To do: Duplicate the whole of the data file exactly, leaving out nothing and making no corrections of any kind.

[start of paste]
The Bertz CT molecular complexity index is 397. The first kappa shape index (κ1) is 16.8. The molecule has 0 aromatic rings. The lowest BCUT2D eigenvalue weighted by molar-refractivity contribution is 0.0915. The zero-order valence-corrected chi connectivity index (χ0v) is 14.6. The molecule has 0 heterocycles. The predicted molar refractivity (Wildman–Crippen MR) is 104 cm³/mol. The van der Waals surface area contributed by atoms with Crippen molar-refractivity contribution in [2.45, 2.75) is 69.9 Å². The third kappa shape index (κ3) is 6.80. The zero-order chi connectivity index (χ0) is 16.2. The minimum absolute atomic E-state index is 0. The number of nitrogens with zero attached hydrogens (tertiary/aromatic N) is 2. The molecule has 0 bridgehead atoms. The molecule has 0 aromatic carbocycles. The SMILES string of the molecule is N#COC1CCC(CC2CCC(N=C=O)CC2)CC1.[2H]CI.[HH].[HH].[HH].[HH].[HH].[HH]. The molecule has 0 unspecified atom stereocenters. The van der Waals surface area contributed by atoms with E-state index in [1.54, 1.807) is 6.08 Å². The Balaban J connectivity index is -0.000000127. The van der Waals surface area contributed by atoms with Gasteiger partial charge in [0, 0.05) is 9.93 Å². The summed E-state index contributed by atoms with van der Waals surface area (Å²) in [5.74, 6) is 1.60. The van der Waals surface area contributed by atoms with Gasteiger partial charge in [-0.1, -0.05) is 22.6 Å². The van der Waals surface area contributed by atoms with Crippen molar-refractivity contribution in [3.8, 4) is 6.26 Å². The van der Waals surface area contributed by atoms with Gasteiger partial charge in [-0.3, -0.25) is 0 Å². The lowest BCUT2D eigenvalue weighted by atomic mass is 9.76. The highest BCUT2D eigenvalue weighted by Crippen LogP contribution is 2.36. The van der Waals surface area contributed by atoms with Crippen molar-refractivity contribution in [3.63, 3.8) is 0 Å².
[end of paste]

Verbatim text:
The Bertz CT molecular complexity index is 397. The first kappa shape index (κ1) is 16.8. The molecule has 0 aromatic rings. The lowest BCUT2D eigenvalue weighted by molar-refractivity contribution is 0.0915. The zero-order valence-corrected chi connectivity index (χ0v) is 14.6. The molecule has 0 heterocycles. The predicted molar refractivity (Wildman–Crippen MR) is 104 cm³/mol. The van der Waals surface area contributed by atoms with Crippen molar-refractivity contribution in [2.45, 2.75) is 69.9 Å². The third kappa shape index (κ3) is 6.80. The zero-order chi connectivity index (χ0) is 16.2. The minimum absolute atomic E-state index is 0. The number of nitrogens with zero attached hydrogens (tertiary/aromatic N) is 2. The molecule has 0 bridgehead atoms. The molecule has 0 aromatic carbocycles. The SMILES string of the molecule is N#COC1CCC(CC2CCC(N=C=O)CC2)CC1.[2H]CI.[HH].[HH].[HH].[HH].[HH].[HH]. The molecule has 0 unspecified atom stereocenters. The van der Waals surface area contributed by atoms with E-state index in [1.54, 1.807) is 6.08 Å². The Balaban J connectivity index is -0.000000127. The van der Waals surface area contributed by atoms with Gasteiger partial charge in [0, 0.05) is 9.93 Å². The summed E-state index contributed by atoms with van der Waals surface area (Å²) in [5.74, 6) is 1.60. The van der Waals surface area contributed by atoms with Gasteiger partial charge in [-0.1, -0.05) is 22.6 Å². The van der Waals surface area contributed by atoms with Crippen molar-refractivity contribution in [3.8, 4) is 6.26 Å². The van der Waals surface area contributed by atoms with Gasteiger partial charge in [-0.3, -0.25) is 0 Å². The lowest BCUT2D eigenvalue weighted by atomic mass is 9.76. The highest BCUT2D eigenvalue weighted by Crippen LogP contribution is 2.36. The van der Waals surface area contributed by atoms with Crippen molar-refractivity contribution in [3.63, 3.8) is 0 Å².